Elizabeth Austen’s is a Seattle author. Her interviews and recordings of Seattle-area poetry readings can be heard every Monday on “The Beat” on KUOW, 94.9, public radio. She teaches regularly in the Inquiry Through Writing Program at Richard Hugo House, Seattle. Her poems have appeared in and are forthcoming in journals including the Bellingham Review, the Seattle Review, Switched-on Gutenberg, and the anthologies Poets Against the War and Pontoon.
“The Permanent Fragility of Meaning”
Why persist, scratching across the white field,
row after row? Why repeat the ritual
every morning, emptying my hands,
asking for a new prayer to fold
Nothing changes, no one is saved.
I walk into the day, hands still
empty, and beg
to be of use to someone. I lie down
in the dark and beg to believe
when the voice comes again with its commands,
with its promises—
unfold your hands. Revelation
is not a fruit you pluck from trees. This is the work,
cultivating the smallest shoot, readying your tongue
to shape the sacred names, your mouth already filling—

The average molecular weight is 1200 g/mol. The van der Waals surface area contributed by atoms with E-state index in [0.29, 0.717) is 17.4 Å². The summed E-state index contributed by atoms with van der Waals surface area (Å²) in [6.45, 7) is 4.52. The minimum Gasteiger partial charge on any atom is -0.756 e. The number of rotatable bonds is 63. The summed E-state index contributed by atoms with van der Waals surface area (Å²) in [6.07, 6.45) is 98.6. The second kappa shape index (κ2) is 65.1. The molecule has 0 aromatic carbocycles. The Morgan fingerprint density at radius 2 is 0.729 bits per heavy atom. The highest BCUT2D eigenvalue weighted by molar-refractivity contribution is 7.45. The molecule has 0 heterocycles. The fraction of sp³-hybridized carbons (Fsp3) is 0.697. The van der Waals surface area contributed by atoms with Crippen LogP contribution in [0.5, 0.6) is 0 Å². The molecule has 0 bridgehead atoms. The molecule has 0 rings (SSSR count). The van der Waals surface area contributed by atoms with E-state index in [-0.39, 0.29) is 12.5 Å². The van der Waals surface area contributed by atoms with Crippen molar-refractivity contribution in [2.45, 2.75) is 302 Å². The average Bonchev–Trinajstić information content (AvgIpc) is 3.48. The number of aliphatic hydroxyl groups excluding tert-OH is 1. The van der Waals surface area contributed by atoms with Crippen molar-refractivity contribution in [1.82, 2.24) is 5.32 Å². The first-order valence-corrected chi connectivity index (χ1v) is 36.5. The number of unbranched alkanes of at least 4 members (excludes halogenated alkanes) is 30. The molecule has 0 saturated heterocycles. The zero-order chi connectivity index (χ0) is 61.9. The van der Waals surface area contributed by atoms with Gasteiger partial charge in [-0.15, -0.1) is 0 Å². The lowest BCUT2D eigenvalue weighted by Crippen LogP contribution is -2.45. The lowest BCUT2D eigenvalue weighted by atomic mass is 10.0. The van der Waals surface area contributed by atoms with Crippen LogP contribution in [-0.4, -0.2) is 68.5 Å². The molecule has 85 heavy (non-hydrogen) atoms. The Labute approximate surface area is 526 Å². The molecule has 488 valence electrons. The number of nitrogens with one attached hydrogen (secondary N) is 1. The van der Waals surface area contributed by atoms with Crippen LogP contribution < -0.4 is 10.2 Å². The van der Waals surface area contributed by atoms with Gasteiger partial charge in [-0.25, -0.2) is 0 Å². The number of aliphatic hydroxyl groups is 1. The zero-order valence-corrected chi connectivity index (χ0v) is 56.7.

I lie down in the dark.
I rise up and begin again.
Title is quoted from Jacques Attali’s Noise
The Poem, “The Permanent Fragility of Meaning” appears in Poets Against the War (Thunder’s Mouth Press/Nation Books).
Questions for Reflection: “The Permanent Fragility of Meaning?
1. Can you think of ways that indicate that many of us are people who believe in hope?
2. Can you offer personal examples of how individuals have persisted in order to bring about good?
3. How does Austen indicate that she is a person who is persistent and is a person who believes in hope?
4. How is it that darkness brings light into Austen’s life, as it does into many of our lives?
5. Can you relate a time or a period of your life when you felt as the poet does?
“What if: Birdsong”
Rocketing along the barrel of a gun, a bullet accelerates continuously, building the energy that becomes the basic source of its lethal doingsv --- Rolling Stone, March 6, 2003
Imagine the end of motion:
the whole hurried human world
halted by three clear notes
sung before light. Held
in that pure sound
the city’s perpetual dazzle
of steel spikes shattering
the sky, what if we looked
out, over a dark field?
If what winches our faces
into knots could find no leverage?
What if, emptied
of velocity, every gun
lapsed into its elemental
self, a slack pool of metal?
All our weapons gone
what would we believe?
How would we know
who is bravest, strongest? How
would we know our own hands?
Questions for Reflection: “What if: Birdsong”